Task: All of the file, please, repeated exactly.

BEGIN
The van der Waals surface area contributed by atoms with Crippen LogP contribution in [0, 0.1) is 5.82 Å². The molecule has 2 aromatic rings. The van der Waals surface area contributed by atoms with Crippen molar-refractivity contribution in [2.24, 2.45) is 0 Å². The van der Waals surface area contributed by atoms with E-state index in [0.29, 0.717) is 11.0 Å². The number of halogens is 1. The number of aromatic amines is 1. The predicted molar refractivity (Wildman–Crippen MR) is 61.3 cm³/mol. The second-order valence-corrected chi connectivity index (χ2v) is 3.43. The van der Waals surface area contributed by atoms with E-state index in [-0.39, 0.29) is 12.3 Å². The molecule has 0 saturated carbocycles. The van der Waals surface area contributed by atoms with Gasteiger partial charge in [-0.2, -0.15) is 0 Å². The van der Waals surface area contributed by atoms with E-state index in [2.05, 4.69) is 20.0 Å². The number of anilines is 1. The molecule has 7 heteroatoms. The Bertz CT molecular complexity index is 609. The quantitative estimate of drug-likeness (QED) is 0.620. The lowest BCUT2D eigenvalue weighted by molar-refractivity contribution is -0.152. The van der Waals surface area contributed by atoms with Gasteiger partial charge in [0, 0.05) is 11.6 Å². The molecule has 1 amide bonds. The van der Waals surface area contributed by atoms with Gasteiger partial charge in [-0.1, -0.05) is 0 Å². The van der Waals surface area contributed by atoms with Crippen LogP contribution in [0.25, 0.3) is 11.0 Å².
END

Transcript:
The van der Waals surface area contributed by atoms with Crippen LogP contribution in [0, 0.1) is 5.82 Å². The molecule has 2 aromatic rings. The van der Waals surface area contributed by atoms with Crippen molar-refractivity contribution in [2.24, 2.45) is 0 Å². The van der Waals surface area contributed by atoms with E-state index in [0.29, 0.717) is 11.0 Å². The number of halogens is 1. The number of aromatic amines is 1. The predicted molar refractivity (Wildman–Crippen MR) is 61.3 cm³/mol. The second-order valence-corrected chi connectivity index (χ2v) is 3.43. The van der Waals surface area contributed by atoms with E-state index in [-0.39, 0.29) is 12.3 Å². The molecule has 0 saturated carbocycles. The van der Waals surface area contributed by atoms with Gasteiger partial charge in [-0.2, -0.15) is 0 Å². The van der Waals surface area contributed by atoms with E-state index in [2.05, 4.69) is 20.0 Å². The number of anilines is 1. The molecule has 7 heteroatoms. The Bertz CT molecular complexity index is 609. The quantitative estimate of drug-likeness (QED) is 0.620. The lowest BCUT2D eigenvalue weighted by molar-refractivity contribution is -0.152. The van der Waals surface area contributed by atoms with Gasteiger partial charge in [0, 0.05) is 11.6 Å². The molecule has 1 amide bonds. The van der Waals surface area contributed by atoms with Gasteiger partial charge in [-0.1, -0.05) is 0 Å². The van der Waals surface area contributed by atoms with Crippen LogP contribution in [0.25, 0.3) is 11.0 Å².